In honor of the start of a Yanks/Red Sox series and because my last post was about my worst moment as a sports fan (and maybe because I like to piss off Red Sox fans), I’m going to tell you about my best moment.
October, 1978. Junior year at my Catholic high school. Because the kids in my school came from all over Long Island, we would often stay after school, hanging out in the front lobby or the grass by the side of the parking lot instead of asking our parents to drive us all over creation.
The previous August I had a sweet sixteen party, one of those dress-up, dancing affairs where we played nothing but Who records and my friends got in trouble for sneaking Vodka into the pitchers of soda.
Those drunken friends chipped in to buy me a wonderful birthday present: a portable radio. Keep in mind this was in the days before boom boxes. This radio was small, had no cassette player or 8-track player - just an AM/FM radio. Their intention in getting me this particular present was so I wouldn’t rush home after school during the baseball playoffs. I could stay after and hang out with them and listen to the games on my portable radio.
On October 2nd of that year, there was a one-playoff game for the AL East title. Yankees. Red Sox. Fenway. This is what baseball was all about. This is the stuff that rivalries are made of.
I listened to most of the game in front of the school while everyone else was smoking or starting fights or whatever it was we did in those days. I held the radio up to my ear and did a play-by-play for everyone who was interested. As the game wore on and the tension grew, everyone gathered around me on the lawn and I turned the volume up. And then the late bus came. I had to leave them all there, not knowing what was happening.
My school district didn’t give us private school kids our own yellow buses. We had passes that allowed us to take the public buses for free. So for the four miles home, I had a bus full of commuters gathered around my seat, crossing their fingers, praying and waving lucky charms.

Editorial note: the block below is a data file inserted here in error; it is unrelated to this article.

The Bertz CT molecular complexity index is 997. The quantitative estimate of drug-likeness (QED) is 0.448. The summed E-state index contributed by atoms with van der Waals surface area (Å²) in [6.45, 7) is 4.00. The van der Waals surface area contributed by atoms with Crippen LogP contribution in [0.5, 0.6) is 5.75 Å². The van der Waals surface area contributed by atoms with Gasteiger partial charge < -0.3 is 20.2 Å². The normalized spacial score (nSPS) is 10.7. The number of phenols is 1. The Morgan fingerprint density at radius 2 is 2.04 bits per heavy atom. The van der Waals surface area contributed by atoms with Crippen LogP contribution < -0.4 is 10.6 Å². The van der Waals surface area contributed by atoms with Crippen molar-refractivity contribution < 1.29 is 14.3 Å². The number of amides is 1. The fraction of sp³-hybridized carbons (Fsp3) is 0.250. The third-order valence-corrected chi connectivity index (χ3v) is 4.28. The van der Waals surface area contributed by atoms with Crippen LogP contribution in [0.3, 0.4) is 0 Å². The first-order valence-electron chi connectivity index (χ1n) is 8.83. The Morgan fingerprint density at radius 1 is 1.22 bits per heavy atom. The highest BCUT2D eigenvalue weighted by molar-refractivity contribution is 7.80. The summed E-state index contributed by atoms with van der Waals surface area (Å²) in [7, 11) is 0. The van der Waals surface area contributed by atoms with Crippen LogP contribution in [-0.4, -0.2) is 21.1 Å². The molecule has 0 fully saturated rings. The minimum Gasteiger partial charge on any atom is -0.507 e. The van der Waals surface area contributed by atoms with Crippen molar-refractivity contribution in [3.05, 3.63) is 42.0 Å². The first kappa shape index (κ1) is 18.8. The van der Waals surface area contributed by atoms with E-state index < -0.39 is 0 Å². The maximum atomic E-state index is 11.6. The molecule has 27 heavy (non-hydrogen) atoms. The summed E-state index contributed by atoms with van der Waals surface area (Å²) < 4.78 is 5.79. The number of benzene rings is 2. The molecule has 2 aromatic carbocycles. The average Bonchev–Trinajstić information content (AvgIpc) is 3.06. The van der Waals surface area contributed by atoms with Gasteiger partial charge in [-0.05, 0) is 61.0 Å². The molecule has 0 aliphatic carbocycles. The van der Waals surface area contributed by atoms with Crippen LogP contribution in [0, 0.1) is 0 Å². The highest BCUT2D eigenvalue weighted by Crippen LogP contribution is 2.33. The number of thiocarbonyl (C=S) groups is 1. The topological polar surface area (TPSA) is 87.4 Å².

The moment happened when I got off at my stop. It was a 1/4 mile walk to my house, down one straight road. I had the radio up to my ear again as Dent came up to bat. My heart was beating fast, my nerves were tingling. I went into a half-run, hoping that I could make it to my house - which I could see all the way at the end of the block - before anything great happened. And there was no doubt in my mind, I felt it in every nerve in my body, that something grand was about to happen.
The only reason the Yanks left Dent in to hit in the seventh inning of a game they were losing 2-0 was because they were out of spare infielders.
Before his home run, Dent fouled a ball off his foot, hopping around in pain and asking the trainer to come out and take a look. After walking around a bit, Dent decided he was OK and went back into the box.
Mickey Rivers was on deck, and the Yanks leadoff hitter had been closely observing Dent the entire time. While most everyone in Fenway Park was watching Dent grimace in pain, Rivers noticed that the bat Dent was using was the same one that Rivers had used earlier in the game and Rivers knew the bat was cracked. He grabbed a bat-boy and sent him to the plate with the bat he was holding, and Dent took the new lumber despite being in the middle of an at-bat.
And then it happened. Dent swung at a Torrez fastball. It was going, going, gone. A three run homer.
“Deep to left! Yastrzemski will not get it! It’s a home run! A three-run homer by Bucky Dent! And the Yankees now lead by a score of 3-2!” - Bill White
I was literally jumping in the air. I broke into a sprint and ran the rest of the way home, where my mother, who was the source of all things Yankees for me, was standing in the kitchen waiting for me. High fives all around. The Yankees went on to win, 5-4.
And that is how Bucky Dent came to be known around Boston as Bucky Fucking Dent, making it pretty much the best baseball day ever.